Now entering her fourth year with the energy management and digital automation specialist, Williams’s career path has been defined by this way of working: seeing where her expertise lies and matching that up to the organisation’s needs – and those needs are ever-evolving. The company, originally an iron foundry set up by a pair of brothers in 1836, has shifted focus a number of times over its 187-year history. It has been a manufacturer of heavy machinery, an electric engineering firm and, in more recent years, an automation expert and provider of data centre equipment and industrial software.

As vice-president of services excellence, Williams’s remit covers all operations functions, from project management, training and scheduling, to health and safety and supply chain. This love of complexity makes operations a good fit for Williams. She leads a 400-strong team where each function must work well on its own and with others in order for the organisation to meet its high standards. 

“I love complexity,” says Williams. “This is partly a learned behaviour but I really thrive in chaos. If there’s something where it’s a bit complicated, we’ve got to figure it all out, we’ve got to bring the dots together and design something for the future, I like that – the messy, in-the-middle bit – and I’m very comfortable there.”

Managing a team and helping those in it develop is one of her favourite elements of the job. “Being short and being a woman, I might not necessarily be the poster child for leadership,” she says. “I was thrust into it in the army, but now I get a real kick out of seeing other people achieve their potential.” 

The key attributes of a leader

Many people, Williams believes, are attracted to leadership for its public recognition. Williams, however, sees her position as a much more internal-facing one.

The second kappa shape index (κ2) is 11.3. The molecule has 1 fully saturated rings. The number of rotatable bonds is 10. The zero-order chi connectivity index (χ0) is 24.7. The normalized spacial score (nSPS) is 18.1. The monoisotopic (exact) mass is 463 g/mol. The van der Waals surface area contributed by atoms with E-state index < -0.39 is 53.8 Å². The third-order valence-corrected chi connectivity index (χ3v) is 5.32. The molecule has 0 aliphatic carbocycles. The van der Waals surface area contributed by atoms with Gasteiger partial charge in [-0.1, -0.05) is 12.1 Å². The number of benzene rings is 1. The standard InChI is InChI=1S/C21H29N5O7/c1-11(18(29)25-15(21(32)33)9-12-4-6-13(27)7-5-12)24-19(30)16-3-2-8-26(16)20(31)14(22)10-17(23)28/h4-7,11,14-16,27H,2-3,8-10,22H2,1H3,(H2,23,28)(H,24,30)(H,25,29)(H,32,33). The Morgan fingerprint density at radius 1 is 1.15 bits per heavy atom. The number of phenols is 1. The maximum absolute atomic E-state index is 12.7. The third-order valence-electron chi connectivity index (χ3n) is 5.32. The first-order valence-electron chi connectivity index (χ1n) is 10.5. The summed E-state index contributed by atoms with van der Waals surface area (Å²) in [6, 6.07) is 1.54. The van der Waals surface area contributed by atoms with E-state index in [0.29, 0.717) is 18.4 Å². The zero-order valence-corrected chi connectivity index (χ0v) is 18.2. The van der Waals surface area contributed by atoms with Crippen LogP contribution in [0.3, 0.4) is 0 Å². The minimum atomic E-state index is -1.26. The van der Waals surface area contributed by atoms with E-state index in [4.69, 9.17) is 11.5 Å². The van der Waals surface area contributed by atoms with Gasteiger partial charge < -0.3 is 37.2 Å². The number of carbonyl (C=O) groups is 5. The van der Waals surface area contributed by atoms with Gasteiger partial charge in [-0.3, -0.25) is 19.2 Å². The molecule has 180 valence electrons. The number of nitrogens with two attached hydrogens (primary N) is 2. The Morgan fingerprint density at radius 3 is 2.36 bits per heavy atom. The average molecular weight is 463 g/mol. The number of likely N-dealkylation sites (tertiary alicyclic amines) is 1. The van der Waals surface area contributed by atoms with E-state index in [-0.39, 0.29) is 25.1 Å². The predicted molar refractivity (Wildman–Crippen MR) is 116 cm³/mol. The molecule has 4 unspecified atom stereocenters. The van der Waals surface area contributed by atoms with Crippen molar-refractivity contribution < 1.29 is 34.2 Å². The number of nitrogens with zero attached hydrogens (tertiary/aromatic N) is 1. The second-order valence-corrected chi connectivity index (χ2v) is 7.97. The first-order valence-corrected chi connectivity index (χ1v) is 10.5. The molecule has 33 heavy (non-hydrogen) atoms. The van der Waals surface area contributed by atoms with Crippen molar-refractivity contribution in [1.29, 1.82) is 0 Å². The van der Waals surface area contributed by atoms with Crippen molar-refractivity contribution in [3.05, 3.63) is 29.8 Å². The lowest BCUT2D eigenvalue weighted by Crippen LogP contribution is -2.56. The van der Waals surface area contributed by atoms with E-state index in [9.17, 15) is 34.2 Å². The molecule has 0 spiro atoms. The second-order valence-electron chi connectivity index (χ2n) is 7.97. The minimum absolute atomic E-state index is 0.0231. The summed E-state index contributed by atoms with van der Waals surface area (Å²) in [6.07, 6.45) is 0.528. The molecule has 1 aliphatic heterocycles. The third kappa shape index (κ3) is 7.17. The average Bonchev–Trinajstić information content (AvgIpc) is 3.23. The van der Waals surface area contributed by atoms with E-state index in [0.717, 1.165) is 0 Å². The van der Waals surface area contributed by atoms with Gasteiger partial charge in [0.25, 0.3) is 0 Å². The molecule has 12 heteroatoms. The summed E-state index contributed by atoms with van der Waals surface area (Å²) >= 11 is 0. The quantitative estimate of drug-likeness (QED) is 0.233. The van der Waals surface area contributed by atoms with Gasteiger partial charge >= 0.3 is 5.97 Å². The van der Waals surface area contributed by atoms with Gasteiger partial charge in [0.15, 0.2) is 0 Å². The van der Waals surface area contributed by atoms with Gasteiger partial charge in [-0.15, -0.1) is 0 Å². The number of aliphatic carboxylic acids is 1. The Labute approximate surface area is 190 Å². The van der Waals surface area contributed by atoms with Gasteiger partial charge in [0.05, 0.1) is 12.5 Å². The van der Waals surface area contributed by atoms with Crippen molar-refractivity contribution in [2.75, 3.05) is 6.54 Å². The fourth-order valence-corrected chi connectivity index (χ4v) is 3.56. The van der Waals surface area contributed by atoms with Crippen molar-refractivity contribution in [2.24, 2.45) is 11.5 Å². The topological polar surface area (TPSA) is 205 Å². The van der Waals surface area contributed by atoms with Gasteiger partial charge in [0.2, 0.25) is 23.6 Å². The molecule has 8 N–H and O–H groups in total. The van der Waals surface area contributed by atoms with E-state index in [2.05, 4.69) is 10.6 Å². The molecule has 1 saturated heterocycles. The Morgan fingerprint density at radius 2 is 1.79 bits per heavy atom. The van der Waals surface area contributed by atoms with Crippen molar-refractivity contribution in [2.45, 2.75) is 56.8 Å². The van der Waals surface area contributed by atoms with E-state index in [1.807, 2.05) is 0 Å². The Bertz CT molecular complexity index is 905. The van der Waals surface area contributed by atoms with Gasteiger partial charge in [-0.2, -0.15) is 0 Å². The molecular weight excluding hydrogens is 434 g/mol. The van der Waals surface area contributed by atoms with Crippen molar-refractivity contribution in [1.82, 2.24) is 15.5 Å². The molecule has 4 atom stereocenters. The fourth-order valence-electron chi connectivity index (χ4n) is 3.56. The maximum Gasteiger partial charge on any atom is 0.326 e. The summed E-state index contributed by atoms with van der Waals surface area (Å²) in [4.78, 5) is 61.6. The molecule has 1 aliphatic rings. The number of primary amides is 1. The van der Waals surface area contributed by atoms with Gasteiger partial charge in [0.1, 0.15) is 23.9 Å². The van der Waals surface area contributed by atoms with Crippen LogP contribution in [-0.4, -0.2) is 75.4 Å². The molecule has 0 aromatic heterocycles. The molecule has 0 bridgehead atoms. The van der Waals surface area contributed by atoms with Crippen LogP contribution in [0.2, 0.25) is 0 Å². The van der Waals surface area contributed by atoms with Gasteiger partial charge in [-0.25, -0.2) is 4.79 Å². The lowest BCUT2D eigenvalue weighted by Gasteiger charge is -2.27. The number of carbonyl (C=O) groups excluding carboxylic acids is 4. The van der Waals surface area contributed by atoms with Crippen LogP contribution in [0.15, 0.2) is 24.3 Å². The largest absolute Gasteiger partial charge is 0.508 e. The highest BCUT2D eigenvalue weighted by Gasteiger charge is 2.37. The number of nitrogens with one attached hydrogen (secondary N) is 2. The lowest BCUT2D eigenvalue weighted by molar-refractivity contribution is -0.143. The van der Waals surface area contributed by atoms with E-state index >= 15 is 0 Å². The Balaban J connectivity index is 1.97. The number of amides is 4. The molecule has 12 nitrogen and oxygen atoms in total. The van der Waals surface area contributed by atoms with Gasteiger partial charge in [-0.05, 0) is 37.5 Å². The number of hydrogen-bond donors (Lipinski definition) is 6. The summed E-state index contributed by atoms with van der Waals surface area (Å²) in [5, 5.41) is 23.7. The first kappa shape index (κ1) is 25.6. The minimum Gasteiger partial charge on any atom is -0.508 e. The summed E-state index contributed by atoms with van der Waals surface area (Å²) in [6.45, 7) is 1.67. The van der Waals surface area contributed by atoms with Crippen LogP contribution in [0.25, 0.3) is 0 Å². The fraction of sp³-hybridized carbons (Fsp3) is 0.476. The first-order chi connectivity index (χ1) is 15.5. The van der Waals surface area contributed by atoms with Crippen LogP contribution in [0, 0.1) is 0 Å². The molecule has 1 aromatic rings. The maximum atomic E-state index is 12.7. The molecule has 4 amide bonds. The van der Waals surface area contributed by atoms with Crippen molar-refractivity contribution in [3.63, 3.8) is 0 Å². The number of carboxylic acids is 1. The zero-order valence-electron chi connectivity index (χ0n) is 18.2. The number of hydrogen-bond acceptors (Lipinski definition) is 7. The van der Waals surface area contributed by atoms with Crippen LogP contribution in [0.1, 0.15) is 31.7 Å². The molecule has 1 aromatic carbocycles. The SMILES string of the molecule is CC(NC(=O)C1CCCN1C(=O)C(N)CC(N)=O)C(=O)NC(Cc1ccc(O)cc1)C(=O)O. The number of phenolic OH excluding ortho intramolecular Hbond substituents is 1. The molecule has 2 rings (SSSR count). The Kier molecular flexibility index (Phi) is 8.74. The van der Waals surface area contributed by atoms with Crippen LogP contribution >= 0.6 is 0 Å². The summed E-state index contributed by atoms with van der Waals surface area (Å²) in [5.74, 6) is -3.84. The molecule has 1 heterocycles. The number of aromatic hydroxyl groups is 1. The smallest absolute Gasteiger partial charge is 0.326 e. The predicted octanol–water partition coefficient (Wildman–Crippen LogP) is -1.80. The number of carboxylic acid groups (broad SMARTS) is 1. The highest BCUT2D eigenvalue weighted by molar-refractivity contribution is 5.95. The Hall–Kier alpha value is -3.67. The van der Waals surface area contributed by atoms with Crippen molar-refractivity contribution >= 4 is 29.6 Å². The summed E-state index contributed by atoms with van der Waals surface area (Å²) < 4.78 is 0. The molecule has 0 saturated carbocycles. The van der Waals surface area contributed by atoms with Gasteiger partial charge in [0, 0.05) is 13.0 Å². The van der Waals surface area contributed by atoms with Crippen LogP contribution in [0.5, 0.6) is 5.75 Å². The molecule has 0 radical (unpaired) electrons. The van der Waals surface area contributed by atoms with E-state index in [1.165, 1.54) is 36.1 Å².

“The mission of a leader is to create vision and clarity so people understand the direction in which you want to go and that it makes sense for them,” she says. “The role is to set the conditions to allow change to bubble up from within the organisation, so it’s about understanding what’s important to everyone and giving them their own piece of that journey.” 

I love complexity. This is partly a learned behaviour but I really thrive in chaos

This is particularly important at Schneider, where transformation is a constant and staying at the cutting edge of industrial technology is crucial. 

In any organisation, but particularly one of Schneider’s size (it has more than 162,000 employees worldwide) an operations leader must be able to zoom in to look at the minutiae and zoom out. “You’ve got to be able to manage that top-end strategic vision but also have a preparedness to go into the detail,” says Williams. 

You’ve also got to be willing and able to listen. Williams believes that “the more senior you become, the less you hear the truth,” so management becomes about keeping your ear to the ground, taking on board feedback and facilitating change. You cannot ensure smooth operations if you don’t understand exactly what is happening. 

Finally, she says, leaders need self-awareness. “Increasingly, I’ve realised it matters more who I am being than what I am doing,” she says. “It’s very hard to fake an energy level for transformation, so you have to manage yourself really well and be honest.” 

Coming out of the army required Williams to reassess what sort of worker and leader she wanted to be. It may not be the job she dreamt about as a child, but it is clear Williams has ended up exactly where she was meant to be.